• Mickey: The Preachers know what they're doing. Ricky said he's London's most wanted.
      Ricky Smith: Yeah, that's not exactly…
      Mickey: Not exactly what?
      Ricky Smith: I'm London's most wanted… for parking tickets.

    • The Doctor: How did you get in to this, then? Rattling along with the Preachers?
      Mrs. Moore: I used to be ordinary. Worked at Cybus Industries nine to five. Till one day I find something I'm not supposed to. A file on the mainframe. All I did was read it. Then suddenly I've got men with guns knocking in the middle of the night. A life on the run. Then I found the Preachers. They needed a techie so I just sat down and taught myself everything.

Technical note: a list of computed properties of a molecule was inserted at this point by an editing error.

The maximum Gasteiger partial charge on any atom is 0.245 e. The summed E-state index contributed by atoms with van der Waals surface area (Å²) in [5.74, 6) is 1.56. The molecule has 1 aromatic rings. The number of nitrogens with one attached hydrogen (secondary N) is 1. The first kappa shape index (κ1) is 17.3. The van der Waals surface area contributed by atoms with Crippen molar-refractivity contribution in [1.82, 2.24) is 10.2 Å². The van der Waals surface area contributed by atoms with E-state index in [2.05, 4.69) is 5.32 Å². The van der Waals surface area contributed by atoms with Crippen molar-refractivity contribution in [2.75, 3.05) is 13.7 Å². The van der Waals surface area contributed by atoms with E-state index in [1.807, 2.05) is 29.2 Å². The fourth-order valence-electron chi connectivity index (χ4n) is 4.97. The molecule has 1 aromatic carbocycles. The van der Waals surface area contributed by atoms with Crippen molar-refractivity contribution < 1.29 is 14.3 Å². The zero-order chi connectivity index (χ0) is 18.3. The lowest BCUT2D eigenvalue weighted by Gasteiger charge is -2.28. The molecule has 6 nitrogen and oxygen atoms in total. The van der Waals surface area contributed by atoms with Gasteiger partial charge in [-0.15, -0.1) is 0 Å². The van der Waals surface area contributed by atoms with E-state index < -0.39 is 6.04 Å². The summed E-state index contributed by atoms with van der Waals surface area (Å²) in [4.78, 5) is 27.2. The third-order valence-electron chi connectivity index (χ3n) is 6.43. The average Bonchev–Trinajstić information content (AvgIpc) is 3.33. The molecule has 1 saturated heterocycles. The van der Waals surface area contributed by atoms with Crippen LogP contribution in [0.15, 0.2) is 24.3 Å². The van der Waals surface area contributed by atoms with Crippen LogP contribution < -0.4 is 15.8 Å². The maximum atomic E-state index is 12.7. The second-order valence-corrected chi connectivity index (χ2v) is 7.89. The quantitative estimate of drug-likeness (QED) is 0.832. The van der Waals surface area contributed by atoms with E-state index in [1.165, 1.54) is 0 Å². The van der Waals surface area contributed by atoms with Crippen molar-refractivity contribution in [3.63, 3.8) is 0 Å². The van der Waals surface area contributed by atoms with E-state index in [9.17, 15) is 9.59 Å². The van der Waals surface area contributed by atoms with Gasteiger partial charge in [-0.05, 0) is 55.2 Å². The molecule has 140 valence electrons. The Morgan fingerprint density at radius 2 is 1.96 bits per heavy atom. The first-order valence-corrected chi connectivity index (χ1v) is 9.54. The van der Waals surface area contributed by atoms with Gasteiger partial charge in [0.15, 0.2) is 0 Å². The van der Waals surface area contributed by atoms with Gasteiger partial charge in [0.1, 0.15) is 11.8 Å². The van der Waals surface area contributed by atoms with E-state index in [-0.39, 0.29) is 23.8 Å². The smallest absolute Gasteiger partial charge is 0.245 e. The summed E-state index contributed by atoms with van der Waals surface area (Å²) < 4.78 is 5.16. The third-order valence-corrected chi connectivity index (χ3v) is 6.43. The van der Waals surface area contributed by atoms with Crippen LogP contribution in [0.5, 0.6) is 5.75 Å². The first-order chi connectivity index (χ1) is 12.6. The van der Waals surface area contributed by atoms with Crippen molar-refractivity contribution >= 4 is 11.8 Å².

• Mickey: I know it's not easy with my face looking exactly like Ricky. But I'm a different man. I'm not replacing him. But we can remember him by fighting in his name. (Jake nods) With all those Cyber factories out there, do you think there'd be one in Paris?
      Jake Simmonds: Yeah.
      Mickey: Then let's go liberate Paris.
      Jake Simmonds: What, you and me? In a van?
      Mickey: Nothing wrong with a van. I once saved the universe with a big yellow truck.

    • Peter Tyler: Who are you?
      Rose: It's like you say. Imagine there are different worlds. Parallel worlds. Worlds with another Pete Tyler, Jackie Tyler still alive and their daughter.

    • Cyber Controller: This is the Age of Steel and I am it's creator.

    • The Doctor: Good luck. Mickey the idiot.